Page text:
Avenir à reconsidérer pour le système éducatif en Wallonie et à Bruxelles ?

Depuis plusieurs années, les classements internationaux placent l’enseignement en Fédération Wallonie-Bruxelles en piètre posture malgré l’argent investi et une somme de bonnes volontés. La faute à qui ? Aux politiques ? Aux profs ? À l’administration ? Aux parents ? Aux élèves ? À la crise ?

Après avoir consacré de nombreuses années de sa vie à l’enseignement de l’informatique, John Rizzo a décidé de dédier l’essentiel de son temps à l’étude des arcanes du système scolaire belge. Au fil de ses recherches, il a rencontré les acteurs clés de notre système éducatif, formé des demandeurs d’emploi et a fini au cœur des classes, comme instituteur au service d’une panoplie d’écoles wallonnes et bruxelloises en tous genres. En se demandant comment redonner aux futurs adultes un avenir réjouissant, ses lectures, ses rencontres et son expérience lui ont permis de dégager quelques pistes de compréhension.

Ce livre raconte son parcours à la recherche de réponses. Le déclin de l’école est-il inéluctable ? Doit-elle être réformée ? Faut-il repartir de zéro et bâtir un système adapté aux besoins modernes et aux nouveaux modes de communication ? En somme, faut-il sauver l’école ?

John Rizzo, à l'aide d'interrogations raisonnées et de preuves à l'appui, propose ici de reconsidérer l'avenir de l'école en Wallonie et en région bruxelloise.


1978-2010 Mixité naturelle

J’ai 6 ans. Malgré les paiements pour le moins erratiques de pension alimentaire par mon père, nous nous en sortons bien. Nous avons même une voiture en état de marche. Cela dit, c’est à pied que je me rends tous les jours à l’école n° 3 de Forest. Un midi, je sors avec mon copain Youcef, en direction de l’appartement familial. Et nous disparaissons. On nous retrouve soudain à 13 h 30...
— John, où étais-tu passé ?! Ta maman te cherche partout !
La gardienne de l’école vient de nous remettre la main dessus. À cette époque, on ne craint pas vraiment les enlèvements d’enfants, mais tout de même. De l’école à chez moi, il n’y a que cinq minutes de marche. En chemin, Youcef et moi avions été attirés par les poubelles remplies de billes d’une entreprise. Nous avions découvert un gisement de billes en aluminium. À force de fouiller les sacs, nous n’avions pas vu passer le temps.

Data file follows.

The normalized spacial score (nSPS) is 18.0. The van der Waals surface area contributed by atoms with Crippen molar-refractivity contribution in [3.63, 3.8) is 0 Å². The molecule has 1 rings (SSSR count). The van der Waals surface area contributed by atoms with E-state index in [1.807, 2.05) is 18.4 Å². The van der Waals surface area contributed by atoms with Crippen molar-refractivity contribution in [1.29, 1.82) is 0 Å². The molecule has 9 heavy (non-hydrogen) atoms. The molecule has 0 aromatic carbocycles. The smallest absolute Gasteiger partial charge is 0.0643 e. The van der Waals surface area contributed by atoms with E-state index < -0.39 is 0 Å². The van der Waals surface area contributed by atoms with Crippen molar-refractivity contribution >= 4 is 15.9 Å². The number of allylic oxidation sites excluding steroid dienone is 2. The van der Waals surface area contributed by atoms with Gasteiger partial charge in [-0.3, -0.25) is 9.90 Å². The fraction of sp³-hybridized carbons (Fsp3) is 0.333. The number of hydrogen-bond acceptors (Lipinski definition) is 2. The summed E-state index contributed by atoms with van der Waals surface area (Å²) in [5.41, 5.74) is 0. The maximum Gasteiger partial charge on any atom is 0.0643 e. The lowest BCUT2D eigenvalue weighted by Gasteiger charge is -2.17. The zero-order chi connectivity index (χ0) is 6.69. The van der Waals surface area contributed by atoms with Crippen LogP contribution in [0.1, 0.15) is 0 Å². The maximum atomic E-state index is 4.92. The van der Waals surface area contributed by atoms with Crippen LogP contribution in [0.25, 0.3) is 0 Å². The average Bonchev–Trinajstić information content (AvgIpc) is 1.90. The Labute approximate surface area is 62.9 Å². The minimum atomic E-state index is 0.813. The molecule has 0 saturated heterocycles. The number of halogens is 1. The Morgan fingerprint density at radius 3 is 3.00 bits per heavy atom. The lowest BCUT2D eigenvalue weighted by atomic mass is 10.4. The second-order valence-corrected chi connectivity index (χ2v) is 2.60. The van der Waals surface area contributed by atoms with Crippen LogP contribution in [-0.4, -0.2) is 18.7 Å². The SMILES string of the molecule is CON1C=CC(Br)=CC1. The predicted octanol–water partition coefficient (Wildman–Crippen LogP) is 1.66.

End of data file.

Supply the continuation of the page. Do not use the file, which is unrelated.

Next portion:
- « John Rizzo a exercé en intérim le métier d’instituteur dans des écoles wallonnes et bruxelloises. Il va y constater que les méthodes pédagogiques et le système même ont de grosses failles, voire sont carrément inefficaces. Il témoigne de ses expériences et présente ses pistes de solutions dans son livre Sauver l’école ?. » (La Libre)

- « Ancien chef d’entreprise, John Rizzo ne pensait pas devenir un jour instituteur. Sa société revendue à un groupe américain, il devient formateur auprès de demandeurs d’emploi. Une reconversion qui l’a conduit à s’interroger en profondeur sur l’efficacité de notre système scolaire et sur les diverses pistes pour le rendre plus performant. Paru aux éditions Ker, son livre Sauver l’école ? est le fruit de cette réflexion. » (Le Soir)


John Rizzo a fondé, puis dirigé pendant une douzaine d’années une start-up revendue en 2011 à une grande entreprise américaine. Depuis lors, il se consacre à plein-temps à l’étude des dynamiques qui sous-tendent l’enseignement en Belgique.

Pour en découvrir plus sur son projet, rendez-vous ici :